European Union: NAPP Pharmaceutical: OFT Decision Confirmed but Fine Reduced

Last Updated: 5 February 2002
Article by Martin R Smith

In a landmark judgment delivered on 15 January 2002, the Competition Commission Appeal Tribunal ("the Tribunal") upheld a decision by the Director General of Fair Trading (DGFT) that Napp Pharmaceutical Holdings Ltd, a Cambridge-based company, had abused its dominant position, in breach of Chapter II of the Competition Act 1998.

The case is important as it is the first appeal made under the Act against a DGFT infringement and fining decision. In March 2001, the DGFT found that Napp had abused its dominant position in the UK market for the supply of sustained release morphine tablets and capsules (MST), an analgesic commonly used in the treatment of cancer-related pain, and imposed a penalty of £3.21m. Napp’s abusive conduct was twofold: charging excessive prices to customers in the community segment of the market whilst supplying hospitals at discount levels designed to drive out competitors. The DGFT directed Napp to reduce the price of MST tablets in the community and limit the extent to which discounts are offered to hospitals.

The Judgement

In its judgment, the Tribunal confirms in substance the essential features of the DGFT's reasoning on the findings of infringement, whilst making extensive reference to the case law of the European Court of Justice (ECJ).

Discounts to hospitals

The DGFT had found that Napp (the first company to launch a sustained release morphine product in the UK, in 1980) charged excessively low prices in the hospital segment of the market. Although hospital sales represent only a fraction (around 10-14%) of all sales of MST, such sales nevertheless play a central role in facilitating entry into the much larger community segment of the market, by establishing the reputation of a new product brand. By matching the prices offered by competitors with discounts of over 90% off NHS list prices in some instances, Napp effectively foreclosed the hospital segment of the market. It was also found to have selectively targeted these discounts at those hospitals and strengths of MST where it faced competition.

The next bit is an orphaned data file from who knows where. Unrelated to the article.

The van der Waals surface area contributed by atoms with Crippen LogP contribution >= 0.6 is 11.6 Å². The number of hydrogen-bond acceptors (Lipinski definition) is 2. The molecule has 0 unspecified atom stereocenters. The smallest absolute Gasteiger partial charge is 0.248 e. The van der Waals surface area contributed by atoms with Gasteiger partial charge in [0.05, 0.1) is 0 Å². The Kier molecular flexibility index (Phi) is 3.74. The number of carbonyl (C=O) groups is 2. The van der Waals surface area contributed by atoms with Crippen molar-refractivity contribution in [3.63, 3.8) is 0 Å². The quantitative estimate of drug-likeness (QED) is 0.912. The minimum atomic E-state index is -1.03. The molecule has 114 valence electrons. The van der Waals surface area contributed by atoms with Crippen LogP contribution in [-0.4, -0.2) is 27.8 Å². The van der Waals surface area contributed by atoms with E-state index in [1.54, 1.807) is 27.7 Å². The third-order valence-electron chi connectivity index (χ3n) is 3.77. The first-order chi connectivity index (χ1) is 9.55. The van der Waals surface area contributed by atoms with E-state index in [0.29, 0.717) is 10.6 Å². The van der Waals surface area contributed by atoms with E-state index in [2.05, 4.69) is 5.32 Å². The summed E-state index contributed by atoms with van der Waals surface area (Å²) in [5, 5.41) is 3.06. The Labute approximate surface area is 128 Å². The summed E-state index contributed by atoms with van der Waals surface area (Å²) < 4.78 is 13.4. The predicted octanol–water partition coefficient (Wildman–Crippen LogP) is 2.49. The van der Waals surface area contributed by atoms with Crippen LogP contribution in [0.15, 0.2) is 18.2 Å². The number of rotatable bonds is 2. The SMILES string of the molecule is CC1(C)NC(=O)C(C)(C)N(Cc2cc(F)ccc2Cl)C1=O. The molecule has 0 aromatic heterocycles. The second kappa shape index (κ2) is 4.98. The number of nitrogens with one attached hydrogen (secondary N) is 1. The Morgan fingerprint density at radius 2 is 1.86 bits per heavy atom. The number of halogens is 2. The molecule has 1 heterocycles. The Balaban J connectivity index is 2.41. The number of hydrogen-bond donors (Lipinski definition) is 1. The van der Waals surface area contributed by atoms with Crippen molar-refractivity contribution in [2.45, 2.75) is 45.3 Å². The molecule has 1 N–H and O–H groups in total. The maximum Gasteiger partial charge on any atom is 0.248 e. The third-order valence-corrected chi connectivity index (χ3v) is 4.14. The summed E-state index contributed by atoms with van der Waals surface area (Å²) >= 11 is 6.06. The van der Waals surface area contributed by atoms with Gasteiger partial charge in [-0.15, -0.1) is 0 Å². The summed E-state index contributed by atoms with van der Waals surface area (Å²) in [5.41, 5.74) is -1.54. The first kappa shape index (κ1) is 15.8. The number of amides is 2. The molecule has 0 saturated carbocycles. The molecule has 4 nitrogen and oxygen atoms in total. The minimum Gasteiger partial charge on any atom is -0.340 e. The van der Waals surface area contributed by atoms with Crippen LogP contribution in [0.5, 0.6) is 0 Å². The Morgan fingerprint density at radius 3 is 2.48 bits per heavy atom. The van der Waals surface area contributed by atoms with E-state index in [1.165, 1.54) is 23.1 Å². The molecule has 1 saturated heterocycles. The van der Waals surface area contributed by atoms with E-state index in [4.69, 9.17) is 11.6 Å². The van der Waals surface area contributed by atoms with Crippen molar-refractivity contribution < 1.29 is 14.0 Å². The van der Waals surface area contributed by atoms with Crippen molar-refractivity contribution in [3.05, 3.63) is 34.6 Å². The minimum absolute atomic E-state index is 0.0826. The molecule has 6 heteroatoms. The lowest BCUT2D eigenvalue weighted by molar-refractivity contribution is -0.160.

Napp argued that its hospital sales have always been profitable when one takes account of the ‘net revenue’ resulting from both the hospital sales and the ‘follow-on’ sales in the community to which the hospital sales give rise; and that this linkage is equally available to its competitors, so that overall Napp’s conduct had been reasonable and proportionate, and within the bounds of normal competition.

The Tribunal could have disposed of the issue quite simply by stating that, since on the (uncontested) facts of the case Napp, a virtual monopolist, had been selling at prices below direct cost, and did so selectively on those tablet strengths where it faced competition, applying the principles laid down by the ECJ (presumption of abuse) in AKZO and Tetra Pak II, Napp had abused its dominant position contrary to the Chapter II prohibition, without it being necessary to find that Napp had a specific intention to eliminate competition.

However, ‘as a precaution’, the Tribunal went on to consider whether Napp had an intention to eliminate competition. It ruled that Napp’s ‘net revenue’ argument, on its own, was not a legitimate defence to a charge of abuse "unless it is accompanied by clear evidence that there was no intention or effect of foreclosing the market and impairing competition".

The Tribunal found that Napp’s intention to eliminate competition was shown by the fact that Napp’s discounts were targeted on those tablet strengths where it faced competition; the highest discounts were given on sole contracts (which by their nature were intended to exclude competitors); and Napp must have been aware that its conduct was of such a nature as to prevent or hinder entry in the market. In reaching this conclusion, the Tribunal admitted new evidence, which had not been relied on in the original Decision. It also emphasised that Napp had a ‘special responsibility’, by virtue of its virtual monopoly, which constrained its freedom of action: there was a certain limit beyond which it could not go when reducing its prices, ostensibly to meet competition.

Excessive Prices

The second abuse found by the DGFT was that Napp charged high prices in the community segment of the market, in some cases more than ten times its hospital prices. This premium pricing combined with Napp’s virtual monopoly led the DGFT to conclude that Napp was abusing its position by charging excessive prices in the community.